Regular arts correspondent BELLA BARTOCK has been feeling under the weather of late, but her excellent NHS GP has advised her to get out into the fresh air more often. She was duly revitalised by a trip last weekend to Selsdon Woods
The tremendous diversity of the flora and fauna of the once neglected Selsdon Woods was evident in the splendid pictures taken by residents and children for the Friends of Selsdon Woods Open Day photo competition.
The winners were selected by the votes of visitors to the FSW stall last weekend. In the adults’ section, the winner was a very special picture of a fawn in the nearby Court Wood taken by Dave Evans back in late May; the junior section was won by 10-year-old Finay le Voi with an image taken last month of a Meadow Brown butterfly.
Unlike some other, less successful stalls at other events, which offered as “local produce” honey from deepest Surrey, at the Selsdon Woods Open Day, the Croydon Bee Keepers were selling honey actually from Croydon, harvested from hives in Glenthorne Avenue. Sanderstead apiarist Harry Parker’s Croydon Honey and North Downs Honey was also significantly less expensive than the non-local produce.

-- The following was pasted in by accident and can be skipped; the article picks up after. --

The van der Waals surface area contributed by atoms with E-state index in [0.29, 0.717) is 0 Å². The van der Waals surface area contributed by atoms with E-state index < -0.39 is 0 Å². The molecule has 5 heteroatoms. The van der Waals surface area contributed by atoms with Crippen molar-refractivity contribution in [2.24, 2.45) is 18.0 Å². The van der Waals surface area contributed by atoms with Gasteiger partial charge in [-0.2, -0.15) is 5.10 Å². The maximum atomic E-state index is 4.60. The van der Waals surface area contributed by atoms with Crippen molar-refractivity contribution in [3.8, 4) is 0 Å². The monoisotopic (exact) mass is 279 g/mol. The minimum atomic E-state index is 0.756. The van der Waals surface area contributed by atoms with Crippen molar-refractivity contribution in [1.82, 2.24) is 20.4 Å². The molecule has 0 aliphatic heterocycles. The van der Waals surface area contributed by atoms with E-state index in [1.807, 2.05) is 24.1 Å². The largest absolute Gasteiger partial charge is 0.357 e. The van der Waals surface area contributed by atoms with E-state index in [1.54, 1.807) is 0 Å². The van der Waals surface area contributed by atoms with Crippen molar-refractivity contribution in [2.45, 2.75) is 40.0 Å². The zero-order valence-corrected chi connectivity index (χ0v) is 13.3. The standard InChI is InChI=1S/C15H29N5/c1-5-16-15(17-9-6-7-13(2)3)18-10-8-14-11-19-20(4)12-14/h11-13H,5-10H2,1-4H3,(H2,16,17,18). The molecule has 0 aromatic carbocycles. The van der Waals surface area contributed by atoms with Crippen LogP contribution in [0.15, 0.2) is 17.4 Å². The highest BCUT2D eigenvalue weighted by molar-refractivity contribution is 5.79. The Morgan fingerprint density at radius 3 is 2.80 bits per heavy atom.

The Selsdon Woods event fell a huge distance short of the size of the Carshalton Environmental Fair, largely because, unlike Sutton Council, Croydon does not support such events in any major way.
Instead of Carshalton’s 140 stalls there were just 10 stalls with the Selsdon Wood Friends, Selsdon Residents Association, Croydon Bee Keepers, Friends of the Earth, Surrey County Council’s Old Surrey Downs Project, East Surrey Badger Protection Society, Croydon RSPB, Monks Hill-based East Surrey Wood Turners and the local scouts represented.
The only council input was what looked like a voluntary effort by a librarian to provide a story corner for the many children present – will this be still possible when our council has privatised the public libraries?
The small size of the event is not to discount the huge effort by Linda Morris and the Friends, the fair having an attractive intimacy to it. And after the wettest summer on record, when church fetes, festivals and car boot sales across the country have been cancelled or curtailed, wrecking the annual fund-raising efforts of many churches, sports clubs and volunteer organisations, the Friends of Selsdon Woods were to be congratulated on managing to stage their event, even if they do rather ominously describe themselves as “the council’s eyes and ears”.
There is ongoing activity in the woods with 60 trees planted this year to celebrate the Queen’s Diamond Jubilee and on Sunday, October 10 there is a walk starting at 10am at the north-western extremity of the woods to look out for Autumn fruit and fungi.
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